Socially, to set aside a class of people (as priests) for such nefarious trade means to dig our grave with our own hands. It is the priests that always militate against social reform. It is they who have created untouchables. At least in India, temple entry has become a problem. Poor worshippers are untouchable, while their hard earned money is not only touchable, but swallow able. What would you think of a schoolmaster who looks down upon his pupils on account of their ignorance? Or what would you think of a doctor who does not touch his patients because they are suffering from impure diseases? What was the justification of a school, if they were no ignorant pupils? It is in order to dispel ignorance that they come to schools. It is in order to get the diseases cured that the patients come to the hospitals. Similarly, the priest-craft that keeps the laity socially, morally and intellectually backward and throws constant obstacles in the path of progress has no justification to exist and the society that tolerates such things digs its own grave. You deck your idols with gold-umbrellas while your idols are dying for want of a morsel. For lifeless, unreal representatives of god you build palatial buildings, while the poor, the famished and the bereaved, those real representatives of god, are dragging on their piggish existence in miserable sties. Look at the big halls of the Rameshwaram temple. It could have accommodated a big university and changed the whole face of Southern India. The temples of the Mathura and Brindawan which reverberate with the wrangling of the pandas could have easily turned into magnificent colleges and evolved the potentialities of the people of the Brajdesha.
Q.7 Idols and temples have encouraged art.
A. This is perhaps the strongest and the most appealing argument, but at the same times the most irrelevant. Idolatry and art are two different and distinct things, different in origin, different in aims and different in nature. It is very unfortunate that they should be yoked together. Those who denounce idolatry never mean to condemn, ignore or underrate art. The value of art, as a humanizing force is beyond all disputes, above all questions. Art has an intrinsic value and must stand on its own legs. It is derogatory for art to depend or to be made to depend upon such an ungodly institution as idolatry. Who will not admire the exceptional grandness of art for which the temples of the Southern India are famous for? The monumental workmanship exhibited therein is marvelous. But who will not deplore the use of the capabilities of the artist for no better cause. Surely there could be conceived causes, much more ennobling than indecent pictures on the temples of Jagannatha and other places, or the stone representations of the fantastic stories of the Puranas. The help that art is lending to idolatry is misplaced. The evil that idolatry is doing much outweighs the good that accompanying art is able that it should be tied to the wheels of the wretched cart of idolatry and dragged behind. Why confuse two things a beautiful ornament may be worn by a pious lady as well as by a woman of doubtful chastity: what has the workmanship of the smith to do with the nature of the wearer? Idolatry may be good or may be bad. Art too, may be good or may be bad. Why should there be an inseparable association between them? If idolatry has a merit, its merit will not be marred by the absence of art. And if it has demerits, it is not always idolaters that are custodians of art. The Mughals were not idolaters, but they developed some of the finest arts, both paintings and sculpture. There is much in the Rajput paintings without any background of idolatry. It is a matter of satisfaction that now in India, as also elsewhere, art is developing on new lines.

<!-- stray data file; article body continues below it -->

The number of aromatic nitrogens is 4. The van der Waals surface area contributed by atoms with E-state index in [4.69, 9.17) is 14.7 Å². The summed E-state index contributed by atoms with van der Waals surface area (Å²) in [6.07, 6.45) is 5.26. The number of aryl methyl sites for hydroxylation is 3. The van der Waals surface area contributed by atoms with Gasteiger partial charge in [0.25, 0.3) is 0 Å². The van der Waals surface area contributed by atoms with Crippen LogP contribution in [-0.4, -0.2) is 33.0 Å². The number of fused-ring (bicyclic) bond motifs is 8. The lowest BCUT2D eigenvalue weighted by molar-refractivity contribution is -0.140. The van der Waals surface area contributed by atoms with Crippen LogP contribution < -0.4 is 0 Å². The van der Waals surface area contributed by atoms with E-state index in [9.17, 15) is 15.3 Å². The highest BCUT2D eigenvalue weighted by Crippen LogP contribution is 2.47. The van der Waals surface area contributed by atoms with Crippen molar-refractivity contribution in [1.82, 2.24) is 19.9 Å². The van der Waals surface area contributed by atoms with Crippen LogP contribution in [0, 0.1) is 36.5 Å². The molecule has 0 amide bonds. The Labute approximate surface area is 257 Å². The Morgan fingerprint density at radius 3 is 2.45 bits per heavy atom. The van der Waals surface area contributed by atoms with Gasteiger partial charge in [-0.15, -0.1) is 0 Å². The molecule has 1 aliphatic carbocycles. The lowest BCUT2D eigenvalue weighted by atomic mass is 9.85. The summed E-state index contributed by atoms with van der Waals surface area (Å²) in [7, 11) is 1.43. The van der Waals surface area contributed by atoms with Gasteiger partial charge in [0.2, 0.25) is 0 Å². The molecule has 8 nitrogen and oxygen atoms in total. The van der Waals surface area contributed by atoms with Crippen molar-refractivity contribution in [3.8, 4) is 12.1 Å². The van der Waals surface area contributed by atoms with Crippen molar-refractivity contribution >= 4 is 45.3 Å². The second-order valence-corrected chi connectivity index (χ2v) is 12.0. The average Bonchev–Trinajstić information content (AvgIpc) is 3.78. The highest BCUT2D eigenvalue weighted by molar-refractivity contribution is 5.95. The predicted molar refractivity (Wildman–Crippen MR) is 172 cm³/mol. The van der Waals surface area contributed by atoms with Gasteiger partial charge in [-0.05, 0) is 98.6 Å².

Q. 8 Are we not all idol worshipers in one way or other? Does not the fond young lover worship the god he thinks he sees in his fair mistress? Does not the fond mother worship the tiny babe in her arms? Do not the patriot worship an abstract idea, the miser his hoard, the agriculturist his richly laden fields? Are they not all idol- worshipers? The craving for idol- worship is in our very blood?
A. in answer to above questions i should say an emphatic “no”. The excessive attachment to a person or an object is neither worship nor idol worship. I do not worship the mango I eat, not the house I live in, nor the horse do I ride. Why confuse two things which are so very distinct? I fear that my friend’s poetic imagination goes too far and leaves the matter – of- fact world far behind.